Researchers working on the EU-funded SMART-BIOMEMS project are developing a system that could enable DNA analysis to be carried out on a single, portable device.
The project is creating a new microsystem – a lab on a microfluidic chip – that can be used in a diagnostic device to automatically analyse DNA samples with high accuracy.
Current technology limits DNA analysis to large, expensive equipment with a high potential for human error due to the different steps involved. Researchers hope that the microanalysis system will improve efficiency as well as the detection and treatment rate.
Project coordinator Gianluca Vezzani said: ‘What we are developing here is a comparatively inexpensive, easy-to-use and portable point-of-care system that will have very real clinical benefits.
‘As there are biochemical reactions occurring on the device, it has to be set up with specific reagents and biological protocols appropriate to the task at hand, and we chose cancer for the initial testing because it is such an important field.’
For the final testing of the system, the human gene TP53 will be tested in the system to identify possible cancerous mutations. The sample will be inserted into the device and the power will then be switched on to move the fluid sample within the microfluidic chip by the pressure control unit.
The results of the test will be compared to a conventional DNA procedure to check its accuracy rate. These results will be analysed by specialised software and transmitted to a standard PC.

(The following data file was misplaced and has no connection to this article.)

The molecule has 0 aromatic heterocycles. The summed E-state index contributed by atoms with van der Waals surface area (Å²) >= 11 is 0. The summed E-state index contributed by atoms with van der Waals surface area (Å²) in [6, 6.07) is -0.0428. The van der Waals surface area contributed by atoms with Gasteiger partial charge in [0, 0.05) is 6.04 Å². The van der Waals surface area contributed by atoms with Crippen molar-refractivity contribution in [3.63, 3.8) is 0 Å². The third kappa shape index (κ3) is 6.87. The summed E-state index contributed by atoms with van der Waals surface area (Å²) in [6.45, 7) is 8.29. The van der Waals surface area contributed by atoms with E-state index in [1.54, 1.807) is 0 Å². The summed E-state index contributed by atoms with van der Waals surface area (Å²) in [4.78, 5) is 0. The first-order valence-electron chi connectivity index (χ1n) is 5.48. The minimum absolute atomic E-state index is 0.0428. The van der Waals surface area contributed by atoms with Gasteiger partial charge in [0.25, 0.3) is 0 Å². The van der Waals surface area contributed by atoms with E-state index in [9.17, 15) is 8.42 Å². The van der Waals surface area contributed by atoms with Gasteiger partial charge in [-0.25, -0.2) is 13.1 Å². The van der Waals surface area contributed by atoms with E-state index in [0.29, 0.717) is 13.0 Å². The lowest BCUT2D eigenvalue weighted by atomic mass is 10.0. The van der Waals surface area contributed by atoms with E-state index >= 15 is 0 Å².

Vezzani said: ‘The idea is to detect cancer at a very early stage, before it has a chance to spread, because we know that specific mutations in specific genes are likely to be the cause of potential tumours. The doctor can take samples on the spot, feed them into the device and get a diagnosis in a short time span.’
According to its developers, diagnosing cancer is just the start for the SMART-BIOMEMS system, with other potential applications ranging from any sort of medical testing of DNA samples to animal health and livestock breeding programmes. However, the samples analysed by the device are restricted to liquid form.
The project began in December 2005, with the system undergoing a number of revisions. The duration of the project has been extended by four months until the end of March 2009 in order for a full-test prototype to be ready for demonstration.
Vezzani claims that there are companies involved in the project that are interested in patenting parts of the core technology with a view to commercialisation. If the prototype works, a commercial device is expected to be created within two to three years.